Fluid and Electrolyte Balance: Use of NSAIDs, such as CELEBREX, can promote sodium retention in a dose-dependent manner, which can lead to fluid retention and edema, and consequences of increased blood pressure and exacerbation of congestive heart failure. Thus, caution should be exercised in prescribing CELEBREX in patients with a history of congestive heart failure, compromised cardiac function, hypertension, increased age or other conditions predisposing to fluid retention (see WARNINGS AND PRECAUTIONS – Cardiovascular).

Use of NSAIDs, such as CELEBREX, can increase the risk of hyperkalemia, especially in patients with diabetes mellitus, renal failure, increased age, or those receiving concomitant therapy with adrenergic blockers, angiotensin-converting enzyme inhibitors, angiotensin-II receptor antagonists, cyclosporin, or some diuretics.

Electrolytes should be monitored periodically (see CONTRAINDICATIONS).

Fluid retention has been observed in 2.1% of patients taking CELEBREX in clinical trials (see ADVERSE REACTIONS – Clinical Trials Adverse Drug Reactions). In a prospective long-term outcome study (CLASS), hypertension was observed in 2.0%, 3,1% and 2.0% of patients receiving 400 mg BID CELEBREX (N=3987), 800mg TID ibuprofen (N=1985) and 75mg BID diclofenac (N=1996), respectively. The corresponding rates for edema were: 3.7%, 5.2% and 3.5%, respectively (see ADVERSE REACTIONS - Clinical Trials Adverse Drug Reactions).

Respiratory

ASA-induced asthma is an uncommon but very important indication of ASA and NSAID sensitivity. It occurs more frequently in patients with asthma who have nasal polyps.Cases of pneumonitis, some serious, were identified in patients taking celecoxib.

Sexual Function / Reproduction

The use of CELEBREX, as with any drug known to inhibit cyclooxygenase/prostaglandin synthesis, may impair fertility and is not recommended in women attempting to conceive. Therefore, in women who have difficulties conceiving, or who are undergoing investigation of infertility, withdrawal of CELEBREX should be considered.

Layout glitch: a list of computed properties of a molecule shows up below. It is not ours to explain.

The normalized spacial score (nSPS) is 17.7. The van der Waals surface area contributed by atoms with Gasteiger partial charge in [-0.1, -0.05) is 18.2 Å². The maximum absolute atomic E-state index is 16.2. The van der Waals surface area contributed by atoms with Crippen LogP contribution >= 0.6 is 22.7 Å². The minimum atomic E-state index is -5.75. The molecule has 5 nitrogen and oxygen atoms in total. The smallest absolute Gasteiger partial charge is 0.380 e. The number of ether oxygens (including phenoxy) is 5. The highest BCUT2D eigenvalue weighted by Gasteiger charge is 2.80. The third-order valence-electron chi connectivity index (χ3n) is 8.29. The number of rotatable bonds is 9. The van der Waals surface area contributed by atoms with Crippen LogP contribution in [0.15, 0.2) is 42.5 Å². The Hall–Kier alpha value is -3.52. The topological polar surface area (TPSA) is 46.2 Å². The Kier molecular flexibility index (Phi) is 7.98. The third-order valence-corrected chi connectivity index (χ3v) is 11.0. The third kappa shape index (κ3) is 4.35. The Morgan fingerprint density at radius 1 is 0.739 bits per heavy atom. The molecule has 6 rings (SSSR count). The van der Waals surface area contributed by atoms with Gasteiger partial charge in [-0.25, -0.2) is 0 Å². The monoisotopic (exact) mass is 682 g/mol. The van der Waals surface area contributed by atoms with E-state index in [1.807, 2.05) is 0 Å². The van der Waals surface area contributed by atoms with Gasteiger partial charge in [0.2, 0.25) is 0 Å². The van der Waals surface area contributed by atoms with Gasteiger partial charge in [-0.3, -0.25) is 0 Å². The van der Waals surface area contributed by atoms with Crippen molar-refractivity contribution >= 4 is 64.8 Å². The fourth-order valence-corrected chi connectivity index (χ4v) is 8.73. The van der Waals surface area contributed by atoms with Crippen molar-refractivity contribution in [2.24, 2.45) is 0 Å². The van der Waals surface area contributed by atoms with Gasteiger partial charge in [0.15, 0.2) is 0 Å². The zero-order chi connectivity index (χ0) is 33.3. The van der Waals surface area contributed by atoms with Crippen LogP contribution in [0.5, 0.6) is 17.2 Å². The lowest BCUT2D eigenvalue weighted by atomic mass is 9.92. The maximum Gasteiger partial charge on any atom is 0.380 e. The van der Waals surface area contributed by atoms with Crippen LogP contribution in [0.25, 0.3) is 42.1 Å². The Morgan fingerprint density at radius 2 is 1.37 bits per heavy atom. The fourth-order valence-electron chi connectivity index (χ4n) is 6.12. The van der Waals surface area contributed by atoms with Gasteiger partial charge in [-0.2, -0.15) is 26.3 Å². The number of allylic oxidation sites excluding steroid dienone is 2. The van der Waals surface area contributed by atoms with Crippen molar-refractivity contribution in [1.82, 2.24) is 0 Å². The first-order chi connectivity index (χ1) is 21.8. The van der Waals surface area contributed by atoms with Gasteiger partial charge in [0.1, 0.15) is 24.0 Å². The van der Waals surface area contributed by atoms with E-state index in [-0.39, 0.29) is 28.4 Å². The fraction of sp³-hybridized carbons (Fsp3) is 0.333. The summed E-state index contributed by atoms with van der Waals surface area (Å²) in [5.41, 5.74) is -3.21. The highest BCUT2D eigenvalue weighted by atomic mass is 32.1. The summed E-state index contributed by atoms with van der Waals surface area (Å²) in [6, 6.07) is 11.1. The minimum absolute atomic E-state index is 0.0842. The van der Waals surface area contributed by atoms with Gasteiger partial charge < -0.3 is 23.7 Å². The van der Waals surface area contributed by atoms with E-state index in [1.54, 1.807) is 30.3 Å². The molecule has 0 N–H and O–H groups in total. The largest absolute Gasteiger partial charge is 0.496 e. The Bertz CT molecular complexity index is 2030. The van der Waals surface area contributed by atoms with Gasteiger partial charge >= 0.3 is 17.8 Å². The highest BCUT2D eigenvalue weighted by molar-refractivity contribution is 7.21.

Skin

In rare cases, serious skin reactions such as Stevens-Johnson syndrome, toxic epidermal necrolysis, exfoliative dermatitis and erythema multiforme have been associated with the use of some NSAIDs. Because the rate of these reactions is low, they have usually been noted during post-marketing surveillance in patients taking other medications also associated with the potential development of these serious skin reactions. Thus, causality is NOT clear. These reactions are potentially life threatening but may be reversible if the causative agent is discontinued and appropriate treatment instituted. Patients should be advised that if they experience a skin rash they should discontinue their NSAID and contact their physician for assessment and advice, including which additional therapies to discontinue.

Serious skin reactions, some of them fatal, including drug reaction with eosinophilia and systemic symptoms (DRESS syndrome), exfoliative dermatitis , and toxic epidermal necrolysis, have been reported very rarely in association with the use of CELEBREX (see ADVERSE REACTIONS - Post-Market Adverse Drug Reactions). Patients appear to be at higher risk for these events early in the course of therapy: the onset of the event occurring in the majority of cases within the first month of treatment. CELEBREX should be discontinued at the first appearance of skin rash, mucosal lesions, or any other sign of hypersensitivity.

Special Populations

Pregnant Women: CELEBREX is CONTRAINDICATED for use during the third trimester of pregnancy because of risk of premature closure of the ductus arteriosus and the potential to prolong parturition (see TOXICOLOGY). Caution should be exercised in prescribing CELEBREX during the first and second trimesters of pregnancy (see TOXICOLOGY).